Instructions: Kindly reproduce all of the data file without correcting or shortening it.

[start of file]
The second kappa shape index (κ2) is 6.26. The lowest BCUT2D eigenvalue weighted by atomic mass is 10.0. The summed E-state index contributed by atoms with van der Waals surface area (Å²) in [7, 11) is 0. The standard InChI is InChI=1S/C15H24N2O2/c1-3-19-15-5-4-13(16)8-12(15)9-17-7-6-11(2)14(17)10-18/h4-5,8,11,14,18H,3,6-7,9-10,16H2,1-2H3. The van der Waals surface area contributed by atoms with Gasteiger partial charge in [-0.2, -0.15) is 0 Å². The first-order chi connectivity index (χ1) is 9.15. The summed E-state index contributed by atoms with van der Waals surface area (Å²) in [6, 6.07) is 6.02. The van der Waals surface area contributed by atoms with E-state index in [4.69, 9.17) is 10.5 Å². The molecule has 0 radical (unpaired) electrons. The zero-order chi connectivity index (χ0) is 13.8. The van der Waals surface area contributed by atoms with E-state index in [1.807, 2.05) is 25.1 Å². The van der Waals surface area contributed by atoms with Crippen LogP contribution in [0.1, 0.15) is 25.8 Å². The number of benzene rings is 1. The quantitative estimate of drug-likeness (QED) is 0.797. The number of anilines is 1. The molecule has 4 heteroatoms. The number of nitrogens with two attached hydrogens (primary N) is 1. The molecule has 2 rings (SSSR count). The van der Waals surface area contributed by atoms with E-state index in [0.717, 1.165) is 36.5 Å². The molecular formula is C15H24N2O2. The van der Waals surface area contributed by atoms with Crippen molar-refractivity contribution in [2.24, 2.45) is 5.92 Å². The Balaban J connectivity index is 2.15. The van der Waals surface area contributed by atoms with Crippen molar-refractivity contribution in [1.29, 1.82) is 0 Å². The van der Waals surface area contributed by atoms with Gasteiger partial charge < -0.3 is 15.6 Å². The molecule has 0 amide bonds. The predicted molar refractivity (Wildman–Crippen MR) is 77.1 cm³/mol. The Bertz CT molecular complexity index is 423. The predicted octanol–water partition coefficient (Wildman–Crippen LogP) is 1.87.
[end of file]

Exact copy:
The second kappa shape index (κ2) is 6.26. The lowest BCUT2D eigenvalue weighted by atomic mass is 10.0. The summed E-state index contributed by atoms with van der Waals surface area (Å²) in [7, 11) is 0. The standard InChI is InChI=1S/C15H24N2O2/c1-3-19-15-5-4-13(16)8-12(15)9-17-7-6-11(2)14(17)10-18/h4-5,8,11,14,18H,3,6-7,9-10,16H2,1-2H3. The van der Waals surface area contributed by atoms with Gasteiger partial charge in [-0.2, -0.15) is 0 Å². The first-order chi connectivity index (χ1) is 9.15. The summed E-state index contributed by atoms with van der Waals surface area (Å²) in [6, 6.07) is 6.02. The van der Waals surface area contributed by atoms with E-state index in [4.69, 9.17) is 10.5 Å². The molecule has 0 radical (unpaired) electrons. The zero-order chi connectivity index (χ0) is 13.8. The van der Waals surface area contributed by atoms with E-state index in [1.807, 2.05) is 25.1 Å². The van der Waals surface area contributed by atoms with Crippen LogP contribution in [0.1, 0.15) is 25.8 Å². The number of benzene rings is 1. The quantitative estimate of drug-likeness (QED) is 0.797. The number of anilines is 1. The molecule has 4 heteroatoms. The number of nitrogens with two attached hydrogens (primary N) is 1. The molecule has 2 rings (SSSR count). The van der Waals surface area contributed by atoms with E-state index in [0.717, 1.165) is 36.5 Å². The molecular formula is C15H24N2O2. The van der Waals surface area contributed by atoms with Crippen molar-refractivity contribution in [2.24, 2.45) is 5.92 Å². The Balaban J connectivity index is 2.15. The van der Waals surface area contributed by atoms with Crippen molar-refractivity contribution in [1.29, 1.82) is 0 Å². The van der Waals surface area contributed by atoms with Gasteiger partial charge < -0.3 is 15.6 Å². The molecule has 0 amide bonds. The predicted molar refractivity (Wildman–Crippen MR) is 77.1 cm³/mol. The Bertz CT molecular complexity index is 423. The predicted octanol–water partition coefficient (Wildman–Crippen LogP) is 1.87.